Reference and background

The by the classicistic scluptor Johann Gottfried Shadow in 1739 created Quadriga on top of the Brandenburg Gate constitues a strong reference point for the Berlin group of works by the artist Gustavo Aceves. Shadow referred with the design and size of his works to the four horses of San Marco in Venice. This ancient Quadriga, of which the exact age and origin is still disputed, was brought to Venice in 1204 after the pillage of Constantinople, where it was presumable shown in the Hippodrom. Probably from the first century after Christ, its history is also characterized by war and prey. Its path leaded from the triumphal arch of Nero in the 4th century after Constantinople, to where the emperor Constantine brought almost all of the bronze sculptures, and from there to Venice in the 13th century.

Already right after their completition Berlin’s Quadriga was brought to Paris and has been used from 1806 on for eight years as a war trophy of Napoleon. Not before 1814 it returned with a triumphal procession back to its original place. In the Second World War the original was almost completely destroyed. Only a fragmented head remained and is nowadays displayed in the Märkisches Museum. The Quadriga had to be reconstructed; a copy was created in the foundry Noack in West-Berlin during the Cold War. During the New Year’s Eve celebrations in 1989/90 it was partly destroyed. Subsequent inquests showed substantial damages. The Quadriga was again deconstructed and extensively restored.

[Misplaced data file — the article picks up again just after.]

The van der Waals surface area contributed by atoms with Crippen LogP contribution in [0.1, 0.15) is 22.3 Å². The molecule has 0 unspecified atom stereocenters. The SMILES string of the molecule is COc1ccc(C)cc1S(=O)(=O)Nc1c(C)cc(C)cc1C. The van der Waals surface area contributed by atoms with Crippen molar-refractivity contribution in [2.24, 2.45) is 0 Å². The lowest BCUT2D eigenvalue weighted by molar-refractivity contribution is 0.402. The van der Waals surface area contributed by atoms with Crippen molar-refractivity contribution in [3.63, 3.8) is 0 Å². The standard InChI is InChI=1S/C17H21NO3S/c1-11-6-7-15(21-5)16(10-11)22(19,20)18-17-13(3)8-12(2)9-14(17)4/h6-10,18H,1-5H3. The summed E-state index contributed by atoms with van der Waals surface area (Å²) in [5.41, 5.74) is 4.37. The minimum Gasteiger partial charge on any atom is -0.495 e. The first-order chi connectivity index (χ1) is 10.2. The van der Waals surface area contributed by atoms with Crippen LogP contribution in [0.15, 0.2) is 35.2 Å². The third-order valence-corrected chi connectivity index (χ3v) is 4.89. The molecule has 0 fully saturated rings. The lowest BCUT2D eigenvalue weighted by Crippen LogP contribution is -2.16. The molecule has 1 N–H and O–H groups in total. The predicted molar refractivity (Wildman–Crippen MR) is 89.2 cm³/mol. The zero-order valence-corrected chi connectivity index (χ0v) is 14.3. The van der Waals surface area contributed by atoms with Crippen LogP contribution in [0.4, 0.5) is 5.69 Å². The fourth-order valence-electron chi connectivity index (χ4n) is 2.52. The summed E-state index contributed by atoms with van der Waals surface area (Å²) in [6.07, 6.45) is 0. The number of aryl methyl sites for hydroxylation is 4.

The classicistic Brandenburg Gate, once the access to the royal hunting grounds and the border of the city, became in the 20th century the site of wartime destruction, division of the city of Berlin and Germany and last but not least the reunification.